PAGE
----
If you’re considering going organic, the first thing you should do is sit down and think about why and then think about how. If your answer to why is that you are doing it for the money, maybe it’s not for you. Being an organic farmer is not an easy “get rich quick” scheme. You have to have the right mind-set to be a successful organic farmer. This is a different way to farm. If you’re doing this because you think it’s right and it’s the best path for the future of your farm, you’re on the right track. Organic farming takes more knowledge, it takes new and different tools, and it takes a better understanding of soils. You need to manage the nutrients you are putting on, but you also need to really understand the role of the soil’s physical structure and its biology. These become your new focus. Focused discussion will take place on confronting the two biggest changes you’ll have to make as you switch from conventional to organic production: weed control and nitrogen management.
Organic is a system of farming that can produce yields just as high as conventional farming with healthy plants and few pest and disease problems, but you need to learn the principles of how to play the game. If you are just after the higher prices you may be disappointed with your results. Are you willing to do what is necessary for success?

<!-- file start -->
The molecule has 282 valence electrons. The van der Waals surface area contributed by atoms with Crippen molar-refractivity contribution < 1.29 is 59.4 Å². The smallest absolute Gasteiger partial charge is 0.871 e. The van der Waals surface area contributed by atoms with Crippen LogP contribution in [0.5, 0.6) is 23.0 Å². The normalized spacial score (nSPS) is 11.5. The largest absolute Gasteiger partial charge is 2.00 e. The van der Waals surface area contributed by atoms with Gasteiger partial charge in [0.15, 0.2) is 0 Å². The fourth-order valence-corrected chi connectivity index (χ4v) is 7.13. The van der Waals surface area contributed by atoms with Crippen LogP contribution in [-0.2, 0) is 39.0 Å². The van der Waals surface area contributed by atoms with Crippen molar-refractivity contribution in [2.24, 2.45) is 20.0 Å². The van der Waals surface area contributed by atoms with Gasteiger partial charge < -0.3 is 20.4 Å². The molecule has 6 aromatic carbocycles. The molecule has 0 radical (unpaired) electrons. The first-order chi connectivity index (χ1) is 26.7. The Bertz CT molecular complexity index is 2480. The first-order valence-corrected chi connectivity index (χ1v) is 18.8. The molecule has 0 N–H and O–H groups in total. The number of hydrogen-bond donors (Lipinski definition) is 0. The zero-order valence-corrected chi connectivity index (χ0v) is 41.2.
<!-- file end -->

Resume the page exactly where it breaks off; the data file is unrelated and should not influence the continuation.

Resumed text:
As if growing an organic crop wasn't hard enough, there is a new world to consider in management, organic certification, and marketing. Accordingly, the second day of the seminar will be focused on these vital topics and finding market and financial success through the process.
You will learn about what the National Organic Program standards cover, how they are established and amended, and what you need to know to achieve certified organic status. Multiple programs are also available to help in the organic transition process, including technical assistance, cost share programs, and a new “transitional” label that can help you gain access to certain markets while you make the transition. We’ll walk through the certification process step by step, and identify what information you need to include in your Organic System Plan as well as what records you need to maintain and have available for the inspector.
About the Presenters